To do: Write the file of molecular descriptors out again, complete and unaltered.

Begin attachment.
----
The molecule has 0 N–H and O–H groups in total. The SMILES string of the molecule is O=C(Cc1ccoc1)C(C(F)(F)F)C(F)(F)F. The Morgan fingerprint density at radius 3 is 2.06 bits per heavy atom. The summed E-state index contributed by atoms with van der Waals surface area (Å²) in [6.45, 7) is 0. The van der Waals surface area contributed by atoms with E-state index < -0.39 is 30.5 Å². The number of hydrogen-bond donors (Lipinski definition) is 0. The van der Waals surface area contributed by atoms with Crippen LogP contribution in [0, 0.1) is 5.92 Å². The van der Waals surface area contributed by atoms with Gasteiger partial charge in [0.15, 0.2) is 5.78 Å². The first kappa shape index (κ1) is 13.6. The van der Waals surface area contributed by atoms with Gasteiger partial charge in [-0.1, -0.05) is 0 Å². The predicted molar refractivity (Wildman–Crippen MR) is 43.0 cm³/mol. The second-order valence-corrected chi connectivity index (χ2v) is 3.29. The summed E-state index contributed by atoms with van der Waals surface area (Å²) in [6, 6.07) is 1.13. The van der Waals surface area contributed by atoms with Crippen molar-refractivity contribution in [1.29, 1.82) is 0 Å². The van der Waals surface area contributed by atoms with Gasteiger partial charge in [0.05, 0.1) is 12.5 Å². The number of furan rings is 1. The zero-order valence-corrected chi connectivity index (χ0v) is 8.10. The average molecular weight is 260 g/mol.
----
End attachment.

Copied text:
The molecule has 0 N–H and O–H groups in total. The SMILES string of the molecule is O=C(Cc1ccoc1)C(C(F)(F)F)C(F)(F)F. The Morgan fingerprint density at radius 3 is 2.06 bits per heavy atom. The summed E-state index contributed by atoms with van der Waals surface area (Å²) in [6.45, 7) is 0. The van der Waals surface area contributed by atoms with E-state index < -0.39 is 30.5 Å². The number of hydrogen-bond donors (Lipinski definition) is 0. The van der Waals surface area contributed by atoms with Crippen LogP contribution in [0, 0.1) is 5.92 Å². The van der Waals surface area contributed by atoms with Gasteiger partial charge in [0.15, 0.2) is 5.78 Å². The first kappa shape index (κ1) is 13.6. The van der Waals surface area contributed by atoms with Gasteiger partial charge in [-0.1, -0.05) is 0 Å². The predicted molar refractivity (Wildman–Crippen MR) is 43.0 cm³/mol. The second-order valence-corrected chi connectivity index (χ2v) is 3.29. The summed E-state index contributed by atoms with van der Waals surface area (Å²) in [6, 6.07) is 1.13. The van der Waals surface area contributed by atoms with Crippen molar-refractivity contribution in [1.29, 1.82) is 0 Å². The van der Waals surface area contributed by atoms with Gasteiger partial charge in [0.05, 0.1) is 12.5 Å². The number of furan rings is 1. The zero-order valence-corrected chi connectivity index (χ0v) is 8.10. The average molecular weight is 260 g/mol.